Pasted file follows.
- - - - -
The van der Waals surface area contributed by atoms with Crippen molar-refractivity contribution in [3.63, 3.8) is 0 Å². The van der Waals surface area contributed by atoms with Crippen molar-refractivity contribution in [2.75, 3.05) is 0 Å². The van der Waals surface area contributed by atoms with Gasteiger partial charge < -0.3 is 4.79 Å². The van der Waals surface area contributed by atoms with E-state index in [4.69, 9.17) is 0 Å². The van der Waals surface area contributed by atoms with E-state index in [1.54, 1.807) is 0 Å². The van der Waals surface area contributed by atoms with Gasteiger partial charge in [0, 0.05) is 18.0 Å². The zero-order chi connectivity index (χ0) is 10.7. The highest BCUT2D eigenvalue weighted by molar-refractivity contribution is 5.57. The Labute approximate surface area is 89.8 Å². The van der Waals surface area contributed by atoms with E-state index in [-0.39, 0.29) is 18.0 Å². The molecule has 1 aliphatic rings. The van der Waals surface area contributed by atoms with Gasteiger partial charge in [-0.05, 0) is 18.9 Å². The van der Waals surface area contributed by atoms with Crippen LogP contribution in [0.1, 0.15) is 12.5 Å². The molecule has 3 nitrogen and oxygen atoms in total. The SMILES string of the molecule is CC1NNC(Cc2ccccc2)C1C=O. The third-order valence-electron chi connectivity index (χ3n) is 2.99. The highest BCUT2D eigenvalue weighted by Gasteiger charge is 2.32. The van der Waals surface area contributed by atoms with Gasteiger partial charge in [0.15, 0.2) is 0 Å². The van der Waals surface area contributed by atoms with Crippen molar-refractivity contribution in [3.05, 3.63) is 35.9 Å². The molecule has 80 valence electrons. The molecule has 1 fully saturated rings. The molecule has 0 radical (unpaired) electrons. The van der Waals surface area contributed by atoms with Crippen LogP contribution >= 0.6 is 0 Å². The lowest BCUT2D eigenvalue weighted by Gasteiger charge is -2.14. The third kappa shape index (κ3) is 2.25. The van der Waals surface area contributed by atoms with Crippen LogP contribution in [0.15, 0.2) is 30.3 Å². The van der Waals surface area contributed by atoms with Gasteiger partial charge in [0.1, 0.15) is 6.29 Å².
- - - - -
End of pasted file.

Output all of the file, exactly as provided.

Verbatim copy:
The van der Waals surface area contributed by atoms with Crippen molar-refractivity contribution in [3.63, 3.8) is 0 Å². The van der Waals surface area contributed by atoms with Crippen molar-refractivity contribution in [2.75, 3.05) is 0 Å². The van der Waals surface area contributed by atoms with Gasteiger partial charge < -0.3 is 4.79 Å². The van der Waals surface area contributed by atoms with E-state index in [4.69, 9.17) is 0 Å². The van der Waals surface area contributed by atoms with E-state index in [1.54, 1.807) is 0 Å². The van der Waals surface area contributed by atoms with Gasteiger partial charge in [0, 0.05) is 18.0 Å². The zero-order chi connectivity index (χ0) is 10.7. The highest BCUT2D eigenvalue weighted by molar-refractivity contribution is 5.57. The Labute approximate surface area is 89.8 Å². The van der Waals surface area contributed by atoms with E-state index in [-0.39, 0.29) is 18.0 Å². The molecule has 1 aliphatic rings. The van der Waals surface area contributed by atoms with Gasteiger partial charge in [-0.05, 0) is 18.9 Å². The van der Waals surface area contributed by atoms with Crippen LogP contribution in [0.1, 0.15) is 12.5 Å². The molecule has 3 nitrogen and oxygen atoms in total. The SMILES string of the molecule is CC1NNC(Cc2ccccc2)C1C=O. The third-order valence-electron chi connectivity index (χ3n) is 2.99. The highest BCUT2D eigenvalue weighted by Gasteiger charge is 2.32. The van der Waals surface area contributed by atoms with Gasteiger partial charge in [0.15, 0.2) is 0 Å². The van der Waals surface area contributed by atoms with Crippen molar-refractivity contribution in [3.05, 3.63) is 35.9 Å². The molecule has 80 valence electrons. The molecule has 1 fully saturated rings. The molecule has 0 radical (unpaired) electrons. The van der Waals surface area contributed by atoms with Crippen LogP contribution >= 0.6 is 0 Å². The lowest BCUT2D eigenvalue weighted by Gasteiger charge is -2.14. The third kappa shape index (κ3) is 2.25. The van der Waals surface area contributed by atoms with Crippen LogP contribution in [0.15, 0.2) is 30.3 Å². The van der Waals surface area contributed by atoms with Gasteiger partial charge in [0.1, 0.15) is 6.29 Å².